Each year, the LG&E and KU Foundation, the companies and their employee charitable giving campaign combine to donate nearly $7 million to Kentucky nonprofit organizations that help advance our communities and support those in need.
LG&E and KU plan to file for review by the KPSC on Nov. 25. If approved, no changes would occur before mid-2021 and the full effect would not occur until mid-2022. To further assist with the economic recovery and development, the utilities are targeting this to be the last base rate adjustment for several years.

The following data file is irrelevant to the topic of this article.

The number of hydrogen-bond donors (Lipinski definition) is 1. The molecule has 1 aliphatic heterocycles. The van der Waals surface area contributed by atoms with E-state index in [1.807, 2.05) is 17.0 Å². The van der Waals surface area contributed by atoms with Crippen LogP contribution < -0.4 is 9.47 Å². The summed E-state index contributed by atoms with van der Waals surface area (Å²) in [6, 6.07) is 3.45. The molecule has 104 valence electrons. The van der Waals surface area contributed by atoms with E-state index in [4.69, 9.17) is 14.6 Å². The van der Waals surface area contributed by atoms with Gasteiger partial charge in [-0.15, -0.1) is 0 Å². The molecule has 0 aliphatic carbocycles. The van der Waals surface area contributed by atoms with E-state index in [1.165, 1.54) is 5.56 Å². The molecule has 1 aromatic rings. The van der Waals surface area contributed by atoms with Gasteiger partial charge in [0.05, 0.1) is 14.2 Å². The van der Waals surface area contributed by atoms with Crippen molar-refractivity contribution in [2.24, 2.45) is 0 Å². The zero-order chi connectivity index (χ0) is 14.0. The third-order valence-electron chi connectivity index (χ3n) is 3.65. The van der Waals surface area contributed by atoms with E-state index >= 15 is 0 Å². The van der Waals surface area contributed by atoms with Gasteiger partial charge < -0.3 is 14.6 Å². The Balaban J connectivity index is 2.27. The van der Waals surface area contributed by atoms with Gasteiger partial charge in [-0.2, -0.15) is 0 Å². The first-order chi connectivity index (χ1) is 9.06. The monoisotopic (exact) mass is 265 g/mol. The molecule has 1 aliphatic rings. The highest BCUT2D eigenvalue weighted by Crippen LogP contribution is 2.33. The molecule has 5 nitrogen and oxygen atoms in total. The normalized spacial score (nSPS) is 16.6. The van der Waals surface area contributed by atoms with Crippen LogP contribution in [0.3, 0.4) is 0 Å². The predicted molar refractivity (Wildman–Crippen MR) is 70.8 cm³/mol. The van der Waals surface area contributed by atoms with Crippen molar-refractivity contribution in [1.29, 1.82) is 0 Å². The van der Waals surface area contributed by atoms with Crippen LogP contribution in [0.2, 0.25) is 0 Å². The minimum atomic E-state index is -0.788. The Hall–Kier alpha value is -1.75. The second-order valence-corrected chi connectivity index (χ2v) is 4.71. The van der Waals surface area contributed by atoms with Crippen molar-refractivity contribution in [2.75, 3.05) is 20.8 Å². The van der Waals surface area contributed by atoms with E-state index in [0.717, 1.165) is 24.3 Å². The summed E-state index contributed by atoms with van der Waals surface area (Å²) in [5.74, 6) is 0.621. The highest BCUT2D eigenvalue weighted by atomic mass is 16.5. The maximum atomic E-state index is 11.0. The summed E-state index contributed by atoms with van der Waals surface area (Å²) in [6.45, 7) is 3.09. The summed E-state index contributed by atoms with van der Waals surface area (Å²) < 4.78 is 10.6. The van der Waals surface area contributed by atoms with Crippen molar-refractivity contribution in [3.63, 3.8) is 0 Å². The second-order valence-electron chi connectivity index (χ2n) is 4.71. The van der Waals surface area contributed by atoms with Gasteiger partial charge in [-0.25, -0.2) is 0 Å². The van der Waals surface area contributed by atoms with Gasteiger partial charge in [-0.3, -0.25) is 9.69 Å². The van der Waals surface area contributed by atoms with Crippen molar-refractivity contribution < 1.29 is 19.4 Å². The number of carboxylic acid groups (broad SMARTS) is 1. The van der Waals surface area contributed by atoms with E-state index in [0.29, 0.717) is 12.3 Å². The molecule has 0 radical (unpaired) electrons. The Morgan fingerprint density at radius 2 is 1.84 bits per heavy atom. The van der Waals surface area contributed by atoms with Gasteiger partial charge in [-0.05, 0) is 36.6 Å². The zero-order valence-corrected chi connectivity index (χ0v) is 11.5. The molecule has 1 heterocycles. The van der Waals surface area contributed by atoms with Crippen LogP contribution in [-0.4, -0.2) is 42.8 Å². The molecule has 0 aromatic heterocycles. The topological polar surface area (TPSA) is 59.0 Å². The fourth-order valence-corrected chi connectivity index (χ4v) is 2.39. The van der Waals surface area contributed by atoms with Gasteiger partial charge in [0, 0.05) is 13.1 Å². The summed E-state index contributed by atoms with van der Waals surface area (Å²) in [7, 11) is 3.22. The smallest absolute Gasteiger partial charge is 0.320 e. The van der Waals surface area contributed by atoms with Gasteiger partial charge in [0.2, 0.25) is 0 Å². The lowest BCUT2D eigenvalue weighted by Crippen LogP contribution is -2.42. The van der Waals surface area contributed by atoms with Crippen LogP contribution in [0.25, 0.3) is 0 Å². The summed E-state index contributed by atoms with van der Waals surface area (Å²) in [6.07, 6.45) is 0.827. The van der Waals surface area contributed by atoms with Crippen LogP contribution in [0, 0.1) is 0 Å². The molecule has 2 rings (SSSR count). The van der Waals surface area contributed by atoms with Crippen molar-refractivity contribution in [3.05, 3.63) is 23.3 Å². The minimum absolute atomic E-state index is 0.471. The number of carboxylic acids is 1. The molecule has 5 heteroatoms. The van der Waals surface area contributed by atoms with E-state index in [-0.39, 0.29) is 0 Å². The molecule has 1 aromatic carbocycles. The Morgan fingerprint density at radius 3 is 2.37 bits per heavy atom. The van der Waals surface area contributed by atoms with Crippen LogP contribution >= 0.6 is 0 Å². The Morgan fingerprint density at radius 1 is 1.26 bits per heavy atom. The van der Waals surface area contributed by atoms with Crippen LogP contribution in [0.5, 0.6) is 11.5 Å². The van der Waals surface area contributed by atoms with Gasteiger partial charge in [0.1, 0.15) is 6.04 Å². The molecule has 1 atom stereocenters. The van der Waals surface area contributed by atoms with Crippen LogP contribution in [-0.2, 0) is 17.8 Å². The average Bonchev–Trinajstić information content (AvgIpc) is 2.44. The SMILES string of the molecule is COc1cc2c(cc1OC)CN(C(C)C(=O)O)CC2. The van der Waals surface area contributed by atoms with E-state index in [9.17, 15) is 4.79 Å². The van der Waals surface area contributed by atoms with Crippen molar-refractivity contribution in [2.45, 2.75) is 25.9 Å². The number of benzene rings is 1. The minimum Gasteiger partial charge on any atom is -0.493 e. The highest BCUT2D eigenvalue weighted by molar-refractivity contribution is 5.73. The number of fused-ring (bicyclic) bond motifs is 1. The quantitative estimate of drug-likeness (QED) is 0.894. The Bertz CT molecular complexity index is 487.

Louisville Gas and Electric Company and Kentucky Utilities Company, part of the PPL Corporation (NYSE: PPL) family of companies, are regulated utilities that serve more than 1.3 million customers and have consistently ranked among the best companies for customer service in the United States. LG&E serves 329,000 natural gas and 418,000 electric customers in Louisville and 16 surrounding counties. KU serves 558,000 customers in 77 Kentucky counties and five counties in Virginia. More information is available at www.lge-ku.com and www.pplweb.com.